O what thunderings and lightnings, what earthquakes and tempests, will there be in every damned soul, at the opening of this book? Then, indeed, will God visit them "with thunder, and with earthquake, and great noise, with storm and tempest, and the flame of devouring fire" (Isa 29:6). "For behold," saith the prophet, "the Lord will come with fire, and with his chariots like a whirlwind, to render his anger with fury, and his rebuke with flames of fire" (Isa 66:15).

The Lord will come with fire, that is, in the flaming heat of his justice and holiness against sin, and sinners, to execute the rigour of his threatenings upon their perishing souls.

2. The second general head, that is contained in this law, to be opened at this day is, its exactness, and purity, and strictness as to all acts of good that any poor creature hath done in this life, whereby he in the judgment will think to shelter, or secure himself from the wrath of God. This is the rule, and line, and plummet, whereby every act of every man shall be measured (Rom 3:21,22); and he whose righteousness is not found every way answerable to this law, which all will fall short of, but they that have the righteousness of God by faith in Jesus Christ: he must perish, as he saith, "Judgment also will I lay to the line, and righteousness to the plummet: and the hail shall sweep away the refuge of lies, and the waters shall overflow the hiding place" (Isa 28:17). That is, though men may not shelter themselves under legal repentance, cold profession, good meaning, thinkings, and doings: yet all these things must be measured, and weighed in the balance of God's most righteous law: and, as I said, whatever in that day is not found the righteousness of God, it will be found a refuge of lies, and will be drowned by the overflowing of the wrath of God, as the waters of Noah overflowed the world. And hence it is that all the ungodly will at this day, be found as stubble, and the law as fire (Mal 4:1). As it saith, "From his right hand went a fiery law" (Deu 33:2). And again, "His lips are full of indignation, and his tongue as a devouring fire" (Isa 30:27). For as fire, where it seizeth, doth burn, eat, destroy, devour and consume: so will the law, all those that at this day, shall be found under the transgression of the least tittle of it. It will be with these souls at the day of judgment, as it is with those countries that are overrun with most merciless conquerors, who leave not anything behind them, but swallow up all with fire and sword. "For by fire, and by his sword, will the Lord plead with all flesh: and the slain of the Lord shall be many" (Isa 66:16). There are two things at the day of judgment, will meet in their height and utmost strength, and they are sin and the law; for the judgment will not be, till the iniquity of the world be full ripe (Joel 3:13; Rev 14:15-20).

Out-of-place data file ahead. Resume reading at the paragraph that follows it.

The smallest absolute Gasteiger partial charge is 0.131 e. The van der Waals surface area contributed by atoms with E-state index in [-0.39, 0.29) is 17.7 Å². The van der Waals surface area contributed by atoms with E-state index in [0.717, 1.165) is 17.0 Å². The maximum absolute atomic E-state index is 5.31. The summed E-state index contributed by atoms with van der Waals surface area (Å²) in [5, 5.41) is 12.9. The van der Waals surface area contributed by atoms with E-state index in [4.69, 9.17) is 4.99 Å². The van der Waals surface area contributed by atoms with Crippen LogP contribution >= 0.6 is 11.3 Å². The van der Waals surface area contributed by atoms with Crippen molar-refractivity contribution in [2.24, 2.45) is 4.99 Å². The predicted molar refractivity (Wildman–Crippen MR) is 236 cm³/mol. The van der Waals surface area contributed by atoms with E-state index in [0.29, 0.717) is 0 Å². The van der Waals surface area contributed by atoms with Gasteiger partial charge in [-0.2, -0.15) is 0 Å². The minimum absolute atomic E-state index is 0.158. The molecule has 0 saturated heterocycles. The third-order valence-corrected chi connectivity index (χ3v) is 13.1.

Now then, when sin is come to its full, having played all its pranks, and done all the mischief it can against the Lord of glory: then God brings forth the law, his holy and righteous law, one of which will now reign for ever, that is, either the law or sin: wherefore sin and sinners, they must tremble, with all that help, and hold them up; for God "will magnify the law, and make it honourable" (Isa 42:21). That is, will give it the victory over the world for ever; for that is holy, just, and good; they are unholy, unjust, and bad. Therefore by this law "the Lord shall rain snares, fire, and brimstone, and an horrible tempest: this shall be the portion of their cup" (Psa 11:6). Let no man say then, that because God is so famous in his mercy and patience, in this day of his grace, that therefore he will not be fierce, and dreadful in his justice, in the day of judgment; for judgment and justice, are the last things that God intends to bring upon the stage, which will then be to the full, as terrible, as now his goodness and patience, and long-sufferance are admirable. Lord, "who knoweth the power of thine anger? even according to thy fear, so is thy wrath" (Psa 90:11).